City officials actually have the authority to determine who is chartered to provide energy services in their community.  They’ve had little reason to actually exercise this authority in the past.  They now have real choices with very different local carbon footprint implications and should now be expected to weigh them carefully. 

Many are doing just that, but many also lack confidence, insight and community support.  Likewise, many city governments currently lack any in house energy management capacity, capacity necessary at a minimum to map out the way forward that best fits the city’s energy profile and demographics.

Essential role of community members and local businesses

Concerned citizens can lend needed confidence, insight and support by getting involved.  We can lend expertise and help city public officials come up to speed regarding energy trends and opportunities.  Many of us are busy with patchwork projects and making patchwork project investments by reducing our own carbon footprints and learning how to manage our energy use responsibility.  We can be generous sharing experience and expertise in support of the institutions that appear to be walking the talk with us.  If they appear to be slow-walking the talk, we can offer a friendly reminder that to be late is to be irrelevant.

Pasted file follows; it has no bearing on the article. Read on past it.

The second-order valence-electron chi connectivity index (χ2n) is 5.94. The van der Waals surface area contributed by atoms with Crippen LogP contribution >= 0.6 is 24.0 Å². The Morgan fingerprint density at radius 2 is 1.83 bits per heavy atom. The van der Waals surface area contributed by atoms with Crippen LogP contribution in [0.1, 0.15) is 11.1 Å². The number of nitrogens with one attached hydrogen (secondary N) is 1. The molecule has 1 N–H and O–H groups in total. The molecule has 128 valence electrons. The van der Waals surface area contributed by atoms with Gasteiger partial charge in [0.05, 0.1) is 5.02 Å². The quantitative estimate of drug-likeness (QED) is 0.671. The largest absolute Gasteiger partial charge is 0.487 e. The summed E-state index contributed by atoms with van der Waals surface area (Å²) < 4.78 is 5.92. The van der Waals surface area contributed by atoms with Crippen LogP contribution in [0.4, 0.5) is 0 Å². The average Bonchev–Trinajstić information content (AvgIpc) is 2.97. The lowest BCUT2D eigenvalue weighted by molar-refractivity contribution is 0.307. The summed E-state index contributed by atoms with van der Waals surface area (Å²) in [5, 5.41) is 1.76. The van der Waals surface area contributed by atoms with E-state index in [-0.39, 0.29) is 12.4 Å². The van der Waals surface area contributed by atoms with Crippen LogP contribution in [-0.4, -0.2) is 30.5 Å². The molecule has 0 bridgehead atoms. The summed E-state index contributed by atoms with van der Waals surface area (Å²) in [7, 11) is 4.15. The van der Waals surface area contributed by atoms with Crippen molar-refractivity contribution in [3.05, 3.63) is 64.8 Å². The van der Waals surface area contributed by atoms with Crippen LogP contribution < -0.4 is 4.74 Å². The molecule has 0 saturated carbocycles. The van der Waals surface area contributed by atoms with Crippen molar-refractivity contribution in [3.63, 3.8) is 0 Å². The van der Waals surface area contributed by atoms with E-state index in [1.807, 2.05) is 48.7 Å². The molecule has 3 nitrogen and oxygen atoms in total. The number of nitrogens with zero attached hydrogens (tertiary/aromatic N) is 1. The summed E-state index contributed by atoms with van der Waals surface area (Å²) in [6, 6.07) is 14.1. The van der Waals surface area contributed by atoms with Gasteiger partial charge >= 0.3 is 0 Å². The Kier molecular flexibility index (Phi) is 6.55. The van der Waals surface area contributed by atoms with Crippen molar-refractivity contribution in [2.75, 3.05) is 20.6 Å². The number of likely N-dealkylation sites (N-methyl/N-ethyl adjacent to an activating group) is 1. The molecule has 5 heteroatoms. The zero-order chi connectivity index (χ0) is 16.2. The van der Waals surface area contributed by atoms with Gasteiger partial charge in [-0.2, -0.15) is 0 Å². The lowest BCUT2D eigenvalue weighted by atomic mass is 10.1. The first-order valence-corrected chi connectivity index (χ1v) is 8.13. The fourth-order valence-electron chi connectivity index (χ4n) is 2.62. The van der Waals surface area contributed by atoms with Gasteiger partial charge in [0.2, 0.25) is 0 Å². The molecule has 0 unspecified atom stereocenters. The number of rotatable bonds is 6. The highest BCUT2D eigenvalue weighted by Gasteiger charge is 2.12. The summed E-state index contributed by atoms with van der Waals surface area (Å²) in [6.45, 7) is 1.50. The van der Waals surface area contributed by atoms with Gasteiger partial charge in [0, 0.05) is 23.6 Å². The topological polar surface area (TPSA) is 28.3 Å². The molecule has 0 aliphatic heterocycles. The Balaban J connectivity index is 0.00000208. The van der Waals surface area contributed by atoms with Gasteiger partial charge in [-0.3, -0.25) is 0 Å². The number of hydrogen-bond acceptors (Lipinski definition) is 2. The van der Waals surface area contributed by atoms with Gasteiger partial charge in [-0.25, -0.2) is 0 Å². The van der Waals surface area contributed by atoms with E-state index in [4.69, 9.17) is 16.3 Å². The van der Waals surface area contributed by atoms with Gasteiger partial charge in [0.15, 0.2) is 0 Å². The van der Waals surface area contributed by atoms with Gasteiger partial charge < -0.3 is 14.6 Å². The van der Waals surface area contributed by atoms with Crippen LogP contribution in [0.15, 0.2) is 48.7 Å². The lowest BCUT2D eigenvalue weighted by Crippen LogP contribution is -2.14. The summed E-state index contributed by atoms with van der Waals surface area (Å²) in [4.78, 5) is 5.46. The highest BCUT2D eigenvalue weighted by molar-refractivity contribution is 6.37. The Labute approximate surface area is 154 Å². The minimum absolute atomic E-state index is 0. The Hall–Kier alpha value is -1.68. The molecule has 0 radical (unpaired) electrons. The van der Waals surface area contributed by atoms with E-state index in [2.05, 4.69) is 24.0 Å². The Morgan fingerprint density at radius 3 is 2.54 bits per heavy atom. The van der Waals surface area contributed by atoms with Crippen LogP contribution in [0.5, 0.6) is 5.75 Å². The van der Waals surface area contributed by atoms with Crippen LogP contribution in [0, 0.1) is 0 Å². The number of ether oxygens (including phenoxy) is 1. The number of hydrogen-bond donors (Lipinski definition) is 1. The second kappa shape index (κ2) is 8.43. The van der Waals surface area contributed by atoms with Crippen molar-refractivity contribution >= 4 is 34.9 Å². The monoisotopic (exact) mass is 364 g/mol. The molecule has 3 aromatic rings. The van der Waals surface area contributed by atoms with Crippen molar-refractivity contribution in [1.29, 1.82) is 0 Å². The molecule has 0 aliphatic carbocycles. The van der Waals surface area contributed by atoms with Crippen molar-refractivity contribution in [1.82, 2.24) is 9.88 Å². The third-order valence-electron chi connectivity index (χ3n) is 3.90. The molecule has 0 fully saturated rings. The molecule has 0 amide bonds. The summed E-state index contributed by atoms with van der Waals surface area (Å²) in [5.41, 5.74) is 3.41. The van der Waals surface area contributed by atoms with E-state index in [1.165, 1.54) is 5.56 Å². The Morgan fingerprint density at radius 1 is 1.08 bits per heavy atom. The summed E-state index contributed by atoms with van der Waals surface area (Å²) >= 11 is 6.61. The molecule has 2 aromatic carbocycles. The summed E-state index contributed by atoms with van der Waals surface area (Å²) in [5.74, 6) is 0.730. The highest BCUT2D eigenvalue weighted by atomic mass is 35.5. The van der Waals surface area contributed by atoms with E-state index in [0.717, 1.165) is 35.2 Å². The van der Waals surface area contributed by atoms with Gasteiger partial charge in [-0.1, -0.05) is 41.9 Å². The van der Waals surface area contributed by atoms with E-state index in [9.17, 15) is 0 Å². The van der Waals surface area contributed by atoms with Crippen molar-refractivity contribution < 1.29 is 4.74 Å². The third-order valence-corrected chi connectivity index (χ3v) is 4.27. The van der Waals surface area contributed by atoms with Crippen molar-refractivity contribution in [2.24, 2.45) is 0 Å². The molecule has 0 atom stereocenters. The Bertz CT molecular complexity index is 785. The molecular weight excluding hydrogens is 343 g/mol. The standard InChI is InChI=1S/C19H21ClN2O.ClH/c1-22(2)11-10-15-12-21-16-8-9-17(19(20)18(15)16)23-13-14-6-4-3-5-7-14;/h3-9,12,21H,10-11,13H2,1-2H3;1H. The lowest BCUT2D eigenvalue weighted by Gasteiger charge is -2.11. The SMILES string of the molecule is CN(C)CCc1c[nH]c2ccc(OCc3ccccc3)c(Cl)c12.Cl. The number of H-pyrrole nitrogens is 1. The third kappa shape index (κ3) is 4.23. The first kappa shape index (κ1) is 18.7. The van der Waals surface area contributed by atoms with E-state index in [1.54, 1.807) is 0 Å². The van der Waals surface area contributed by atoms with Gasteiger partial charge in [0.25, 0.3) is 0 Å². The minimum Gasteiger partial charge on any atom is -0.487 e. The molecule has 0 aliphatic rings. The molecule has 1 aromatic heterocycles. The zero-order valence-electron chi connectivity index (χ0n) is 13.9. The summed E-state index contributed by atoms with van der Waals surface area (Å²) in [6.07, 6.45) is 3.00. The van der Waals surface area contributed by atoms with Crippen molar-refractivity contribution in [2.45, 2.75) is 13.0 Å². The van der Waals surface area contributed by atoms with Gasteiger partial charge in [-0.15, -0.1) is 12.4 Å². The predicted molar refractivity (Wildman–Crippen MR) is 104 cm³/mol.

Local elected officials approve plans and oversee their implementation.  From here on let’s specifically advocate for each city and jurisdiction to do a good job on local climate action and adaptation planning.  And let’s intervene if there is an obvious failure put plans into effect, let alone keep them up to date.  Political points are scored by approving plans.  It shouldn’t be necessary to remind anyone that points can be taken away by voters if plans are not actually implemented.

For those of us who have bandwidth and background, let’s not pin our hopes on what others could do if they weren’t preoccupied with extracting a livelihood from the institutions of our day.  Let’s find time every day to be the change we wish to see in the world, patching and stitching as if there really were a climate emergency. 

Because there is.

-- Gerry Braun

Integrated Resources Network

[1] We may be.  Syria’s civil war, whatever its complex political trajectory, appears to have been precipitated primarily by climate impacts.  See Multiply the disruption flowing from the situation in Syria by orders of magnitude and you may have an idea of the world we have been creating for our children and grandchildren.